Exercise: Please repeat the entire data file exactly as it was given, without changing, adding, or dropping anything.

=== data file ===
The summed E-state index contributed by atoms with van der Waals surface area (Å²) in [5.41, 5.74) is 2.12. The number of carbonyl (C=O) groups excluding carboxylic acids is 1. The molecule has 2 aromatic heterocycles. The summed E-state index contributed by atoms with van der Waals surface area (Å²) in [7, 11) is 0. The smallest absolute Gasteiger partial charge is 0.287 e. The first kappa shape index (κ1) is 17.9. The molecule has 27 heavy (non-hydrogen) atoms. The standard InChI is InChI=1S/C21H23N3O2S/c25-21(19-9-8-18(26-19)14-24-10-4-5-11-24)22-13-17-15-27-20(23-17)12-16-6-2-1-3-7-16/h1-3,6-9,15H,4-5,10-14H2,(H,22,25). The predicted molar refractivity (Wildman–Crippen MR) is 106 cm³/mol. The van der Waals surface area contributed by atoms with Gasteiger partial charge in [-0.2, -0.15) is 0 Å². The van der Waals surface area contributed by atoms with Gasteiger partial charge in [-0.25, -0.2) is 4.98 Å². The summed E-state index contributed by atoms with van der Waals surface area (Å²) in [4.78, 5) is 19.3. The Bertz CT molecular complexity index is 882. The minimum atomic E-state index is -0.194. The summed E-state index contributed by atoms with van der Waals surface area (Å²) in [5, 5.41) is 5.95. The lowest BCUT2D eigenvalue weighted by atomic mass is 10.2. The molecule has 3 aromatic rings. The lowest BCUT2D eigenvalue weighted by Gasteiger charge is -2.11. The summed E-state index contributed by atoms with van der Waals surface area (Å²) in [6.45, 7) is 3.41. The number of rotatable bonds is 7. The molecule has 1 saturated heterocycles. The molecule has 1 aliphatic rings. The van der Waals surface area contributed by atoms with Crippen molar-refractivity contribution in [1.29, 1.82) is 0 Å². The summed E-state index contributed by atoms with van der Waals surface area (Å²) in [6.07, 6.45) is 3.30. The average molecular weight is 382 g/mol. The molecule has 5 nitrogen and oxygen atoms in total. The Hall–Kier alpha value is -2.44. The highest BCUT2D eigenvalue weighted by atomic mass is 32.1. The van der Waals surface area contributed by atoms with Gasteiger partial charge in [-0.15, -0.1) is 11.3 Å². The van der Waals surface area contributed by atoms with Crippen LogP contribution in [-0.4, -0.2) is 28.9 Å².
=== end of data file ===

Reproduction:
The summed E-state index contributed by atoms with van der Waals surface area (Å²) in [5.41, 5.74) is 2.12. The number of carbonyl (C=O) groups excluding carboxylic acids is 1. The molecule has 2 aromatic heterocycles. The summed E-state index contributed by atoms with van der Waals surface area (Å²) in [7, 11) is 0. The smallest absolute Gasteiger partial charge is 0.287 e. The first kappa shape index (κ1) is 17.9. The molecule has 27 heavy (non-hydrogen) atoms. The standard InChI is InChI=1S/C21H23N3O2S/c25-21(19-9-8-18(26-19)14-24-10-4-5-11-24)22-13-17-15-27-20(23-17)12-16-6-2-1-3-7-16/h1-3,6-9,15H,4-5,10-14H2,(H,22,25). The predicted molar refractivity (Wildman–Crippen MR) is 106 cm³/mol. The van der Waals surface area contributed by atoms with Gasteiger partial charge in [-0.2, -0.15) is 0 Å². The van der Waals surface area contributed by atoms with Gasteiger partial charge in [-0.25, -0.2) is 4.98 Å². The summed E-state index contributed by atoms with van der Waals surface area (Å²) in [4.78, 5) is 19.3. The Bertz CT molecular complexity index is 882. The minimum atomic E-state index is -0.194. The summed E-state index contributed by atoms with van der Waals surface area (Å²) in [5, 5.41) is 5.95. The lowest BCUT2D eigenvalue weighted by atomic mass is 10.2. The molecule has 3 aromatic rings. The lowest BCUT2D eigenvalue weighted by Gasteiger charge is -2.11. The summed E-state index contributed by atoms with van der Waals surface area (Å²) in [6.45, 7) is 3.41. The number of rotatable bonds is 7. The molecule has 1 saturated heterocycles. The molecule has 1 aliphatic rings. The van der Waals surface area contributed by atoms with Crippen molar-refractivity contribution in [1.29, 1.82) is 0 Å². The summed E-state index contributed by atoms with van der Waals surface area (Å²) in [6.07, 6.45) is 3.30. The average molecular weight is 382 g/mol. The molecule has 5 nitrogen and oxygen atoms in total. The Hall–Kier alpha value is -2.44. The highest BCUT2D eigenvalue weighted by atomic mass is 32.1. The van der Waals surface area contributed by atoms with Gasteiger partial charge in [-0.15, -0.1) is 11.3 Å². The van der Waals surface area contributed by atoms with Crippen LogP contribution in [-0.4, -0.2) is 28.9 Å².